Central Banks and The Things They Get Up To

Analgesics are addictive. The US Federal Reserve has cut rates to address every downturn but sows the seeds of subsequent downturns so it can never quite normalize rates before the next crisis occurs.

Analgesics are very addictive. Before 2008, the Fed used interest rates to manage the speed of the economy. It has now discovered the wonders of QE. Expect bond buying to be deployed the next time there is a crisis.

Cutting rates and QE haven’t had the desired effect on real output and inflation. Asset markets, however, have done well. The result is that asset owners, especially leveraged ones, have done well while workers and people whose source of wealth and income is employment as opposed to dividends and coupons, have done poorly.

Interest rates and inflation. It is not clear that cutting rates incites inflation. Low interest rates can make capital cheaper encouraging over-investment and over-capacity leading to disinflationary pressure.

Interest rates and inflation. Low interest rates also makes it cheaper to finance the buying of factors of production relative to renting these factors. Labour is rented, fixed capital is bought. Low interest rates can therefore lead to underemployment of labour and overemployment of capital.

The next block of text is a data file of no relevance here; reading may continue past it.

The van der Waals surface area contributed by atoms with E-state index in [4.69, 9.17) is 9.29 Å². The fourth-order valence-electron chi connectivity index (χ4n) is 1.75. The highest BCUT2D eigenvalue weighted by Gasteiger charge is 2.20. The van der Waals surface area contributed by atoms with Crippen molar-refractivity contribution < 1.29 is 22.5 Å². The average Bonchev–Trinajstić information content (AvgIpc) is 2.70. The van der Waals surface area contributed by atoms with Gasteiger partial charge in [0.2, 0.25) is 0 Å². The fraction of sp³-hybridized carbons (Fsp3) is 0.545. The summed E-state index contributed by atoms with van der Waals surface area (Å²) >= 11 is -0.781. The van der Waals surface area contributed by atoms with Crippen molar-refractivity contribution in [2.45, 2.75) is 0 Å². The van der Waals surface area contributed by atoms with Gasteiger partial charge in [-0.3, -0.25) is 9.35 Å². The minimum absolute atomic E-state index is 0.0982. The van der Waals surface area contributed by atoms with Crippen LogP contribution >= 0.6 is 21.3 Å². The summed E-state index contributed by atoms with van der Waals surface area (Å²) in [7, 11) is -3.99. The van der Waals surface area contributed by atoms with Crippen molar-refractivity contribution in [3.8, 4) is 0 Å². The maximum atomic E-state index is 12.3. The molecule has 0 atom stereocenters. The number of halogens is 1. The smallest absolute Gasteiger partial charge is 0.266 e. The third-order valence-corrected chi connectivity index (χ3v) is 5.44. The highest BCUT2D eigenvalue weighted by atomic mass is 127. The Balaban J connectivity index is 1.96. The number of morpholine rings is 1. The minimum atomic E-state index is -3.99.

In a knowledge economy, labour’s share of income should fall over time. Entities and companies can accumulate intellectual property without bound. A single individual, however, intelligent, can accumulate only a lifetime’s intellectual property and has their intellectual capital bounded.

Unequal distribution of wealth and income complicates policy. Monetary policy faces a range of velocities of money corresponding to richer households which have a lower marginal propensity to consume (and a higher savings rate), and poorer households with a higher marginal propensity to consumer. In a highly unequal economy where the distribution is skewed, that is there are a very small number of ultra-rich, and a substantial majority of less rich, the velocity of money is lower than expected and monetary policy is blunted.

Interest rate policy impact depends on the prevailing level of interest rates. Raising rates when rates are low is not the same as raising them when they are high. When rates are low, interest rate hikes raise debt service costs significantly more than when rates are high. This can complicate central bank policy as they begin to retreat from accommodative policy.

As a reminder of the sometimes ignominious history of central banking. the world’s first central bank, Riksbank, was a failed commercial bank whose founder Johan Palmstruch was condemned to death for the collapse of the bank. The world’s second oldest central bank, the Bank of England, was created to monetize 1.2 million pounds of the British national debt which was raised to rebuild the navy.